The problem is that convincing Iraqi insurgents that nothing they can do will convince us to leave is directly at odds with Bush's stated exit strategy -- "We will stay as long as necessary to get the job done, and then we will leave." Indeed, convincing insurgents that you're not leaving is, by definition, at odds with any exit strategy.
You can only beat insurgents if they believe, they really believe, that you don't plan ever to exit. Of course, if Bush were to tell the American public that the goal was a neverending occupation of Iraq, the collapse of the last shreds of public support would be instant. (This, incidentally, is what the neocons are referring to when they wring their hands about the American people not having the "character" necessary to be "good imperialists.") But unless we say that, we can't beat the insurgency.
Then again, as Igantius goes on to point out, even if you have the absolute commitment to stay forever, you still may not win. An absolute commitment is, in short, a necessary but not a sufficient condition for victory against an insurgency. Even when the occupiers are in fact absolutely committed to staying -- think of the French in Algeria -- they often lose anyway.
With all this in mind -- basically, having accepted that we are losing and in fact cannot win against the iraqi insurgency -- Ignatius goes on to propose a recalibration of goals, boiling down to three points:
- To keep the country de jure intact, learn to live with a regime with an anti-American ideology, since anti-Americanism is the most likely unifying ideology sectarian lines
- To have the best shot at avoiding a civil war, learn to live with de facto partition, more or less along the lines of the antebellum Northern and Southern "No Fly Zones"
- To prevent an Islamist takeover, learn to live with an Iraqi regime that makes Islamists "up each morning afraid that they will die" -- i.e. a regime with a ruthlessly murderous secret police
Then again, perhaps there is a way to square this circle: perhaps Bush can exercise what we might call "the Caeserist option," to declare forthrightly that America is an empire and not a republic. Neocons like pop historian Niall Ferguson actually advocate something like this . He says that American should accept that they are an imperial nation and indeed embrace this role. The desirte to believe that "America just doesn’t do empire. After all, we threw off the colonialist yoke in order to establish our free institutions," is, in his view, "precisely the problem." The people of the United States, in his view, need to get over the romantic idea that other people have the right to self-determination, and just instead set the world straight. "Having undertaken the overthrow, the regime change in Iraq," Ferguson argued, "there is no alternative but to follow through successfully with the project of nation-building, no alternative other than a chaotic and miserable end."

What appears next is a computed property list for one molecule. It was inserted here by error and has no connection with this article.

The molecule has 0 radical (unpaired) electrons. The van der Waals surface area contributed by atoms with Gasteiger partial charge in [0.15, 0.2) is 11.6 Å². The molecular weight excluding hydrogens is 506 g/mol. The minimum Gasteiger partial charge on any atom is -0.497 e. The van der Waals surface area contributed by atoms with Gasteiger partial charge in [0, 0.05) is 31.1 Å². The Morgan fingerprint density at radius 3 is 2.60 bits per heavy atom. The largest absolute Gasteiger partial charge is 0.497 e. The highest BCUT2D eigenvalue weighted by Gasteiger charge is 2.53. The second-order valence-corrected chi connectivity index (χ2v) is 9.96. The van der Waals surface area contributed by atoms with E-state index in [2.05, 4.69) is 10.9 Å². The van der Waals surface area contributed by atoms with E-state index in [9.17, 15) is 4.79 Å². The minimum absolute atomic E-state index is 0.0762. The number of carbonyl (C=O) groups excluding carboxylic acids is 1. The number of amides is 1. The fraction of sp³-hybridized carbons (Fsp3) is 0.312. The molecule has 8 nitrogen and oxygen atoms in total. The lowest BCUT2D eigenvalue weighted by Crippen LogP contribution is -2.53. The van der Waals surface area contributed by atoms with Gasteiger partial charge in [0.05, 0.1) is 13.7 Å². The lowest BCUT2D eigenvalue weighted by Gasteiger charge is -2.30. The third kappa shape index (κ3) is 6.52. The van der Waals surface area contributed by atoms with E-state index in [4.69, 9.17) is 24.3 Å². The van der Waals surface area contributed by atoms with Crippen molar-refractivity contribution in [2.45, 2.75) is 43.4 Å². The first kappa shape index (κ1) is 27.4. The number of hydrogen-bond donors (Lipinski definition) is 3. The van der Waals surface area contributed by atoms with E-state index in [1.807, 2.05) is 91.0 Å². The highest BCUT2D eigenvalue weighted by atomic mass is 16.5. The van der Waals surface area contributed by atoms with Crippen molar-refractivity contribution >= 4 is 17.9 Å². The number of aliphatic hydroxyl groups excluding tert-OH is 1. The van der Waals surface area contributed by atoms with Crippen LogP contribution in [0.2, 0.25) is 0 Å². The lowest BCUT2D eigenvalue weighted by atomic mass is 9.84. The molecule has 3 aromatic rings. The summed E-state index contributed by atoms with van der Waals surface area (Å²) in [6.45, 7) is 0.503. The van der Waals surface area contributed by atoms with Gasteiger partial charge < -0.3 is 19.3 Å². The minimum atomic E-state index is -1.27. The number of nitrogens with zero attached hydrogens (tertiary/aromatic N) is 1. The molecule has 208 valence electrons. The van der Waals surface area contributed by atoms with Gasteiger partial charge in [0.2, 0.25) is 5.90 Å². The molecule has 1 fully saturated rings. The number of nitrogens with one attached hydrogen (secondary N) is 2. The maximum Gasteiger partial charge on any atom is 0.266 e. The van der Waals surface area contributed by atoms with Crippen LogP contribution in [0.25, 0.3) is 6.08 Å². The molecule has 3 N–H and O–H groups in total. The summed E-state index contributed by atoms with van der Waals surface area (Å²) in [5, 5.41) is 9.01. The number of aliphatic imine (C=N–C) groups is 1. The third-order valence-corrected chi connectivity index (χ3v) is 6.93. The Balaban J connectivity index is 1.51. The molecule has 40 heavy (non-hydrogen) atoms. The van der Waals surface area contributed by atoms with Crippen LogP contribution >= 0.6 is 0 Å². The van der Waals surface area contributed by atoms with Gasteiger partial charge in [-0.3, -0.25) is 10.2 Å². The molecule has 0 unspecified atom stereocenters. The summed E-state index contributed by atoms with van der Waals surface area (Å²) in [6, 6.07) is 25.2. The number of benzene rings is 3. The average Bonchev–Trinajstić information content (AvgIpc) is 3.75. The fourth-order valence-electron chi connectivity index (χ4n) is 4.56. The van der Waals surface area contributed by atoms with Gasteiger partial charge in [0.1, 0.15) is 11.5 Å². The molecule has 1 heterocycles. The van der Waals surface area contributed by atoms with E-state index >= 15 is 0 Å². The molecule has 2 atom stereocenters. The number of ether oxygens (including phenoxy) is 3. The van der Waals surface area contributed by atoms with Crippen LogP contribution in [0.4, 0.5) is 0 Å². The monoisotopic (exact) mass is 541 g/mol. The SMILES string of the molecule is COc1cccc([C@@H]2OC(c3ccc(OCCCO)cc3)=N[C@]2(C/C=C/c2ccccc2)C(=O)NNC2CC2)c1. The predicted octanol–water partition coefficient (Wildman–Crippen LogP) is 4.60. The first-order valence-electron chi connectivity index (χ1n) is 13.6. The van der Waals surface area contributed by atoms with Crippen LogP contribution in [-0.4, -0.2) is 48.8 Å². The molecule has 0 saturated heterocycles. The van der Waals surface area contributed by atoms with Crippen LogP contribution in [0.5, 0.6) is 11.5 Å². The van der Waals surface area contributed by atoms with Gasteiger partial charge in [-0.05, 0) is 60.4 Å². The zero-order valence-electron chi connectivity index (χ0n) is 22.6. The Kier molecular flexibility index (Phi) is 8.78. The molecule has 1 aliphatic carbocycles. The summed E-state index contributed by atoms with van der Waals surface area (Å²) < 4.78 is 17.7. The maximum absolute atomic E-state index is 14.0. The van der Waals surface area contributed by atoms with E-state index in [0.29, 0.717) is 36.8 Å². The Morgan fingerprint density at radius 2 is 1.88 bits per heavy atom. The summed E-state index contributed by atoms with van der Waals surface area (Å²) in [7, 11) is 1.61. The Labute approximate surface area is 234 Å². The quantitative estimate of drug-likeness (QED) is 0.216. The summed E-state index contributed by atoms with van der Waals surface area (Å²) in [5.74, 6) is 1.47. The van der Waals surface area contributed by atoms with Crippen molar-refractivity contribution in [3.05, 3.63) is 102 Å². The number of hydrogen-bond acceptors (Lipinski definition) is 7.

But Ferguson is wrong. Not because the end won't be chaotic and miserable -- it will be. He's wrong because his assumes that successful nation-building is actually still an option, that all we need is the will to do it. But that's not true. Moreover, there is an alternative to nation-building, and it's one that will soon be exercised.
When that happens, the world won't come to an end when this alternative gets execrised. What will come to an end, however, are the neocons' Cromwellian fantases of creating an empire of righteousness. And that's the real reason they're hysterical about the prospect of American withdrawal from Iraq.